If you want to understand our United Methodist connection, come to Camp Hope and meet Dee, Jack, Steve, and the others on staff who are working daily to ensure that relief happens for those who are still waiting to have their homes rebuilt or remodeled and that each VIM team has a positive and fruitful experience.

If you want to understand our United Methodist connection, come to Camp Hope and see the t-shirts on the walls from churches from other denominations. Each team is welcomed and given the same downhome, Southern hospitality that United Methodist teams receive. Everyone gets the same melt in your mouth biscuits and sawmill gravy for breakfast!

If you want to understand our United Methodist connection, come to Camp Hope and listen as the two teams in for the week intermingle and take the time to get to know each other. In listening, understanding begins to take place.

Often we hear about the negatives that come with being a part of a denomination. I want you to hear the positive. The United Methodist connection is alive and well in the Katrina Recovery work in Mississippi. In fact, it is a vital part of it. When United Methodists are involved in living out our faith through works of compassion and justice, we can’t help but connect.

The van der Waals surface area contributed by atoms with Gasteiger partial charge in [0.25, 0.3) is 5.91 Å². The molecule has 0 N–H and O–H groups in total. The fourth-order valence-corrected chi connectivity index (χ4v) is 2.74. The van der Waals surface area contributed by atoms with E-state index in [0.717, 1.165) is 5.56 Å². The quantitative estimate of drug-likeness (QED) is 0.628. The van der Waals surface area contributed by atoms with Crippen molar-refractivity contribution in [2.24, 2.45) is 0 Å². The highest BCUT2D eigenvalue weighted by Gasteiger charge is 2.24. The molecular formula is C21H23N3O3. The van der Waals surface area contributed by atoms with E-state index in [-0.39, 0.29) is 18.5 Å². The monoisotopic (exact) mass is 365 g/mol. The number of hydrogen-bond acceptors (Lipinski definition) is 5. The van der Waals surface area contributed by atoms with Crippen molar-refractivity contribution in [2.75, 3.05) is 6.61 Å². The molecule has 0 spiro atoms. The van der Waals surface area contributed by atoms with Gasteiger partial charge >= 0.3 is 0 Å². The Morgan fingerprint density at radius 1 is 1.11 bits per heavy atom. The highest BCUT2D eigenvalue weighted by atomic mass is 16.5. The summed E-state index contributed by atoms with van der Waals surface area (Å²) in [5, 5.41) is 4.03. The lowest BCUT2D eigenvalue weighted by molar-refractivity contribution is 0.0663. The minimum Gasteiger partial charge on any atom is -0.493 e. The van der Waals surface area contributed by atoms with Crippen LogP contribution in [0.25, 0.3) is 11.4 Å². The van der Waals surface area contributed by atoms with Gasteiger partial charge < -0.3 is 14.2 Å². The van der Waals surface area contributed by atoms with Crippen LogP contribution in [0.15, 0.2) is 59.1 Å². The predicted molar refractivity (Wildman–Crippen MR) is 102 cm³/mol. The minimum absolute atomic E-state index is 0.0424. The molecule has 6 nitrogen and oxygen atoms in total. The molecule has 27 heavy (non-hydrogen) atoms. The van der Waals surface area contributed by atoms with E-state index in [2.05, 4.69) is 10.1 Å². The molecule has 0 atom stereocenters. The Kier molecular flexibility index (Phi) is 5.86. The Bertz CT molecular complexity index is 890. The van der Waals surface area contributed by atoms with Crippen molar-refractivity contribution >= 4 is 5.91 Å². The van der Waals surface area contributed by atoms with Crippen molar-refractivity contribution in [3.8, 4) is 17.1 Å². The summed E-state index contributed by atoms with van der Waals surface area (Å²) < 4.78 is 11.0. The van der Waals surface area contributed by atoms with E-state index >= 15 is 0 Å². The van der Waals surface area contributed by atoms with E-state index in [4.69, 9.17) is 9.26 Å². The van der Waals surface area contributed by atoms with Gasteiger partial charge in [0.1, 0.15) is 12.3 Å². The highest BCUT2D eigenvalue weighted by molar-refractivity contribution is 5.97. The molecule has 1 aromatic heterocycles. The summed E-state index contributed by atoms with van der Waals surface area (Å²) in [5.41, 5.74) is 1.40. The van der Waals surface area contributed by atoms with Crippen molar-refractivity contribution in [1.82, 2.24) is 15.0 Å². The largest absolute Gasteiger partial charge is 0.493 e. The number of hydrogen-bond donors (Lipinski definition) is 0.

This week, I’m enjoying the fruits of the connection. While our team doesn’t have a t-shirt to add to the wall, we’re going to put up a map of Delaware with a pic of Grace Church on it, and the names of each team member. We want others to know we are a part of such an amazing UM connection.

Just in case you think we might have forgotten, even though Neil isn’t a UM, he’s a vital part of our team and the connection. He is the reminder that the United Methodist circle is greater than just us: it includes all who follow Jesus Christ and share the name Christian.

New pics are posted on Facebook which can be accessed through the Grace Church website at

Tomorrow is coming all too soon. Pray for our team as we go out on day three.

Sweet dreams.

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When You’re On a VIM Trip, You Know You’re in Trouble When…

Posted by Anne Pruett-Barnett Monday April 19, 2010

When you’re on a VIM trip, you know you’re in trouble when…
You are a half hour into a 31.9 miles drive to the work site and you are still 30 minutes away
from it.

This morning as we headed out of Camp Hope, with our team leader Penny driving the van and me navigating (using MAP Quest type directions and everyone knows how precise they are, haha), we made a right onto Rt. 57. A half hour later, I wondered aloud that I thought we had missed a turn four miles into the trip. We finally made it to the work site, with everyone still speaking to me, thanks to the wonderful assistance from VIM coordinator Dee who gave us an alternative route using the very road we were on!

We arrived at the work site much later than planned, eager to begin. Paul, acting as project leader, handed out our assignments and we began our tasks. I’d like to say that everything went smoothly from there out. Am I laughing?

When you’re on a VIM trip, you know you’re in trouble when…
You are working on siding on a home and the holes you’ve drilled don’t match up to the studs,
even though you are following exactly the directions you’ve received. Two hours later….